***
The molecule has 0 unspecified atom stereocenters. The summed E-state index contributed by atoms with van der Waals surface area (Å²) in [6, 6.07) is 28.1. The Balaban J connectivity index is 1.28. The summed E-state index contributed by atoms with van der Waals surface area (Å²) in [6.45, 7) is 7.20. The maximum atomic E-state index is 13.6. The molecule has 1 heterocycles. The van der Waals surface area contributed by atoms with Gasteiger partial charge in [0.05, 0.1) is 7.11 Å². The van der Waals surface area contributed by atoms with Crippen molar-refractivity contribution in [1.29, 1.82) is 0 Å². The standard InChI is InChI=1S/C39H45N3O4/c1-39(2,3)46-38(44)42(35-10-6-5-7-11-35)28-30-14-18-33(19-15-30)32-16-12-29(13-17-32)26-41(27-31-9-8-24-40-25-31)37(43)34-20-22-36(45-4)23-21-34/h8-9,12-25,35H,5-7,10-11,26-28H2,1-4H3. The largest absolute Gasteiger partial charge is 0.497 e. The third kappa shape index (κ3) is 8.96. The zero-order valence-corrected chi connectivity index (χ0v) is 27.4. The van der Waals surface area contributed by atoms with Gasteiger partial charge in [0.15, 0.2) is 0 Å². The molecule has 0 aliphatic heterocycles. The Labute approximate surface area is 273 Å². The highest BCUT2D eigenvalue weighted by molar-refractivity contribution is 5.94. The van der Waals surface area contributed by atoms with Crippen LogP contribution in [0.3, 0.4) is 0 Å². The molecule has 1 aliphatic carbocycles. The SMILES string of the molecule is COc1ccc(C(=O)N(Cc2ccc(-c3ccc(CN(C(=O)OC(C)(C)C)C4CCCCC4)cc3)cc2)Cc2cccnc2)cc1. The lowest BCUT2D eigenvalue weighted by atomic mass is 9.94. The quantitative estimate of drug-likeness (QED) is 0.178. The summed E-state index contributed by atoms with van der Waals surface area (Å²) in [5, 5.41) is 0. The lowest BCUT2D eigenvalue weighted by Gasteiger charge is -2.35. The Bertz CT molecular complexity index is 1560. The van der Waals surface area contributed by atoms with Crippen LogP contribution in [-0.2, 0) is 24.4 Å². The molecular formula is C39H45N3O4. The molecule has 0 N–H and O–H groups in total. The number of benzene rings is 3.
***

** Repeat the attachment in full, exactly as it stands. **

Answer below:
The molecule has 0 unspecified atom stereocenters. The summed E-state index contributed by atoms with van der Waals surface area (Å²) in [6, 6.07) is 28.1. The Balaban J connectivity index is 1.28. The summed E-state index contributed by atoms with van der Waals surface area (Å²) in [6.45, 7) is 7.20. The maximum atomic E-state index is 13.6. The molecule has 1 heterocycles. The van der Waals surface area contributed by atoms with Gasteiger partial charge in [0.05, 0.1) is 7.11 Å². The van der Waals surface area contributed by atoms with Crippen molar-refractivity contribution in [1.29, 1.82) is 0 Å². The standard InChI is InChI=1S/C39H45N3O4/c1-39(2,3)46-38(44)42(35-10-6-5-7-11-35)28-30-14-18-33(19-15-30)32-16-12-29(13-17-32)26-41(27-31-9-8-24-40-25-31)37(43)34-20-22-36(45-4)23-21-34/h8-9,12-25,35H,5-7,10-11,26-28H2,1-4H3. The largest absolute Gasteiger partial charge is 0.497 e. The third kappa shape index (κ3) is 8.96. The zero-order valence-corrected chi connectivity index (χ0v) is 27.4. The van der Waals surface area contributed by atoms with Gasteiger partial charge in [0.15, 0.2) is 0 Å². The molecule has 0 aliphatic heterocycles. The Labute approximate surface area is 273 Å². The highest BCUT2D eigenvalue weighted by molar-refractivity contribution is 5.94. The van der Waals surface area contributed by atoms with Crippen LogP contribution in [0.3, 0.4) is 0 Å². The molecule has 1 aliphatic carbocycles. The SMILES string of the molecule is COc1ccc(C(=O)N(Cc2ccc(-c3ccc(CN(C(=O)OC(C)(C)C)C4CCCCC4)cc3)cc2)Cc2cccnc2)cc1. The lowest BCUT2D eigenvalue weighted by atomic mass is 9.94. The quantitative estimate of drug-likeness (QED) is 0.178. The summed E-state index contributed by atoms with van der Waals surface area (Å²) in [5, 5.41) is 0. The lowest BCUT2D eigenvalue weighted by Gasteiger charge is -2.35. The Bertz CT molecular complexity index is 1560. The van der Waals surface area contributed by atoms with Crippen LogP contribution in [-0.2, 0) is 24.4 Å². The molecular formula is C39H45N3O4. The molecule has 0 N–H and O–H groups in total. The number of benzene rings is 3.